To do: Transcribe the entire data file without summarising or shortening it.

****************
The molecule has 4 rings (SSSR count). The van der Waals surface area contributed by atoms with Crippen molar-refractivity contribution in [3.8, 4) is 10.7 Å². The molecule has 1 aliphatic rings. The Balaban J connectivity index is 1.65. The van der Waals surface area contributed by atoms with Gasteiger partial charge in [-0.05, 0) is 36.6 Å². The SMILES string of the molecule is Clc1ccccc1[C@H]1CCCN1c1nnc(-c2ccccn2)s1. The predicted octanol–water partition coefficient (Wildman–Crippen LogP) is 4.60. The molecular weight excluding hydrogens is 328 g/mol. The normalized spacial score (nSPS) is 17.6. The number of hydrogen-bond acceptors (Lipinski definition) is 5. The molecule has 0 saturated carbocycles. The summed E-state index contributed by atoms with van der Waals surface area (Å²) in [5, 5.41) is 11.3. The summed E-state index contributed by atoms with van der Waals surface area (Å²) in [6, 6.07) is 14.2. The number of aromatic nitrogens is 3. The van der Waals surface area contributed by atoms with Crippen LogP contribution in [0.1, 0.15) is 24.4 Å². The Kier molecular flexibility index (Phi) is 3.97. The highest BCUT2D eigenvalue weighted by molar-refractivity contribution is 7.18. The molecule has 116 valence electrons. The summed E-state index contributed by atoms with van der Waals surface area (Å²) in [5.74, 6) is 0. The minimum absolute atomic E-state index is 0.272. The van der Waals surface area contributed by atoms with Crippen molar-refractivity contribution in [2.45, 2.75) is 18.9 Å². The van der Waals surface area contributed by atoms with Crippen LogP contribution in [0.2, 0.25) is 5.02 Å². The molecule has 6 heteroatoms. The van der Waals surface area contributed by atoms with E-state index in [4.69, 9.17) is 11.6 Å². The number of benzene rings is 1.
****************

The molecule has 4 rings (SSSR count). The van der Waals surface area contributed by atoms with Crippen molar-refractivity contribution in [3.8, 4) is 10.7 Å². The molecule has 1 aliphatic rings. The Balaban J connectivity index is 1.65. The van der Waals surface area contributed by atoms with Gasteiger partial charge in [-0.05, 0) is 36.6 Å². The SMILES string of the molecule is Clc1ccccc1[C@H]1CCCN1c1nnc(-c2ccccn2)s1. The predicted octanol–water partition coefficient (Wildman–Crippen LogP) is 4.60. The molecular weight excluding hydrogens is 328 g/mol. The normalized spacial score (nSPS) is 17.6. The number of hydrogen-bond acceptors (Lipinski definition) is 5. The molecule has 0 saturated carbocycles. The summed E-state index contributed by atoms with van der Waals surface area (Å²) in [5, 5.41) is 11.3. The summed E-state index contributed by atoms with van der Waals surface area (Å²) in [6, 6.07) is 14.2. The number of aromatic nitrogens is 3. The van der Waals surface area contributed by atoms with Crippen LogP contribution in [0.1, 0.15) is 24.4 Å². The Kier molecular flexibility index (Phi) is 3.97. The highest BCUT2D eigenvalue weighted by molar-refractivity contribution is 7.18. The molecule has 116 valence electrons. The summed E-state index contributed by atoms with van der Waals surface area (Å²) in [5.74, 6) is 0. The minimum absolute atomic E-state index is 0.272. The van der Waals surface area contributed by atoms with Crippen molar-refractivity contribution in [2.45, 2.75) is 18.9 Å². The van der Waals surface area contributed by atoms with Crippen LogP contribution in [0.2, 0.25) is 5.02 Å². The molecule has 6 heteroatoms. The van der Waals surface area contributed by atoms with E-state index in [4.69, 9.17) is 11.6 Å². The number of benzene rings is 1.